Transit spectra555Often referred to imprecisely as “transmission spectra." What one is actually measuring is the transit depth, which reflects what is not transmitted. In addition, the implication of the term “transmission" is that we are imaging the planet’s limb region and measuring the variation in or . However, we are actually probing 1 - , its complement. are direct probes of atmospheric scale heights and atmospheric abundances near the terminator(s). However, if the atmosphere is optically thick and overlays a rocky core there is no obvious way to determine the core’s contribution to the measured radius. Therefore, it is standard practice to analyze transit spectra with respect to an arbitrarily determined reference radius, often taken to be the inferred discovery radius in the optical. When the solid surface of a terrestrial or super-Earth planet is not a priori known, or is inaccessible by measurement, then there will be ambiguity with respect to its contribution to the transit depth. This will not be the case with an airless planet, and is moot for a gaseous planet, but is an issue to consider when falsifying theory.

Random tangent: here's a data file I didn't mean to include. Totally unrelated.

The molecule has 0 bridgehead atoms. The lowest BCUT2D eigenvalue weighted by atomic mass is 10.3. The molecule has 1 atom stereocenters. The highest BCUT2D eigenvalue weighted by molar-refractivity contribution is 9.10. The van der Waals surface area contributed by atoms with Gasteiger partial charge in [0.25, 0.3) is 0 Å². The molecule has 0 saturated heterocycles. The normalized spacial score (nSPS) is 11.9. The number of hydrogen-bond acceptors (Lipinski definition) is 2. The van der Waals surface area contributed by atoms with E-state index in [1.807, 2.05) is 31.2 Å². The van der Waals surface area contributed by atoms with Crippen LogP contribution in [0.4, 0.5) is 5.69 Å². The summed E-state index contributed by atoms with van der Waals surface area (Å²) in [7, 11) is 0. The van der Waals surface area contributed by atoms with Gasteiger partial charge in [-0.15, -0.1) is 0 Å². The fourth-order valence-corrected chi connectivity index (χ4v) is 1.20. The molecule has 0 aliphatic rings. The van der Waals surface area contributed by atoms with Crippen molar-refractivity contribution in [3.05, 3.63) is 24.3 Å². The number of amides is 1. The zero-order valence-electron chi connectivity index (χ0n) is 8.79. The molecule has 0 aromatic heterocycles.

The measured fractional diminution in the stellar light at a given wavelength is the transit depth [27, 42]. The stellar beams pointed at the Earth probe the planet’s atmosphere transversely along a chord perpendicular to the impact radius. Hence, the relevant optical depth, , is not the depth in the radial direction associated with emission, but much larger. The contribution of the annulus, or partial annulus in the case of the ingress or egress phases, to the blocking of stellar light is 1 - times the annular area. The sum of such terms over the entire atmosphere provides the integrated blocking fraction due to the atmosphere. That this is larger than the radial allows transit depth to be more sensitive to trace chemical species than emission or secondary eclipse spectra and amplifies their effect. This may be particularly true of atmospheric hazes that may be too thin in the radial direction to affect emission, but are thick along the chord[43], and may be why Pont et al. [44] see an almost featureless transit spectrum for HD 189733b and infer a veiling haze, while the associated IRAC and IRS data at secondary eclipse clearly reveal water signatures[45]. Another reason may be that since transit spectra probe the terminator, the transition region between day and night, a condensate is more likely to form as the temperature transitions to lower values. Be that as it may, the terminator is a complicated region that introduces special challenges for the theory of transit spectra.